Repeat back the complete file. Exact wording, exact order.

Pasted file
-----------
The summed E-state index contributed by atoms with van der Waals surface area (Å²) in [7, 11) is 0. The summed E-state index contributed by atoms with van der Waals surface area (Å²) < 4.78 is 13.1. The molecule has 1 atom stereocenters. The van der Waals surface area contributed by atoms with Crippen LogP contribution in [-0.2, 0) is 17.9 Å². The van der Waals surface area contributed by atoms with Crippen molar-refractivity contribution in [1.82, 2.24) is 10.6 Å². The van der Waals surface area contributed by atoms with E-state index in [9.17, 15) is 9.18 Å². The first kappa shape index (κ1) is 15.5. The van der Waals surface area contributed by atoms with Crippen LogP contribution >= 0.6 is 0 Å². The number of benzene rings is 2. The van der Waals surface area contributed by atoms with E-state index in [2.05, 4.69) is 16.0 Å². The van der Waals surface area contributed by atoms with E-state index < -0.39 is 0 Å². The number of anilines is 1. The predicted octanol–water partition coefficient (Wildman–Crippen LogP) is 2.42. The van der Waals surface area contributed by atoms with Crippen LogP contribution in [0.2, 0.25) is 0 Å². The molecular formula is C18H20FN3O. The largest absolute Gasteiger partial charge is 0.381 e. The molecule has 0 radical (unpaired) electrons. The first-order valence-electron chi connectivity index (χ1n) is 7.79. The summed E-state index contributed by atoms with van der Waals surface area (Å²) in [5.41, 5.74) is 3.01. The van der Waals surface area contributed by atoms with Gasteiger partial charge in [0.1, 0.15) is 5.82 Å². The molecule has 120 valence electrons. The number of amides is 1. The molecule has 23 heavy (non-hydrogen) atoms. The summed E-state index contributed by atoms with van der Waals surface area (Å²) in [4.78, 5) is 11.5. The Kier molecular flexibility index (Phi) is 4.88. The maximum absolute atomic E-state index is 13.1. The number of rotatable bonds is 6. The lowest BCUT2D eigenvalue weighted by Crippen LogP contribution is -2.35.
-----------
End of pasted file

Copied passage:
The summed E-state index contributed by atoms with van der Waals surface area (Å²) in [7, 11) is 0. The summed E-state index contributed by atoms with van der Waals surface area (Å²) < 4.78 is 13.1. The molecule has 1 atom stereocenters. The van der Waals surface area contributed by atoms with Crippen LogP contribution in [-0.2, 0) is 17.9 Å². The van der Waals surface area contributed by atoms with Crippen molar-refractivity contribution in [1.82, 2.24) is 10.6 Å². The van der Waals surface area contributed by atoms with E-state index in [9.17, 15) is 9.18 Å². The first kappa shape index (κ1) is 15.5. The van der Waals surface area contributed by atoms with Crippen LogP contribution >= 0.6 is 0 Å². The number of benzene rings is 2. The van der Waals surface area contributed by atoms with E-state index in [2.05, 4.69) is 16.0 Å². The van der Waals surface area contributed by atoms with E-state index < -0.39 is 0 Å². The number of anilines is 1. The predicted octanol–water partition coefficient (Wildman–Crippen LogP) is 2.42. The van der Waals surface area contributed by atoms with Crippen LogP contribution in [0.2, 0.25) is 0 Å². The molecular formula is C18H20FN3O. The largest absolute Gasteiger partial charge is 0.381 e. The molecule has 0 radical (unpaired) electrons. The first-order valence-electron chi connectivity index (χ1n) is 7.79. The summed E-state index contributed by atoms with van der Waals surface area (Å²) in [5.41, 5.74) is 3.01. The van der Waals surface area contributed by atoms with Gasteiger partial charge in [0.1, 0.15) is 5.82 Å². The molecule has 120 valence electrons. The number of amides is 1. The molecule has 23 heavy (non-hydrogen) atoms. The summed E-state index contributed by atoms with van der Waals surface area (Å²) in [4.78, 5) is 11.5. The Kier molecular flexibility index (Phi) is 4.88. The maximum absolute atomic E-state index is 13.1. The number of rotatable bonds is 6. The lowest BCUT2D eigenvalue weighted by Crippen LogP contribution is -2.35.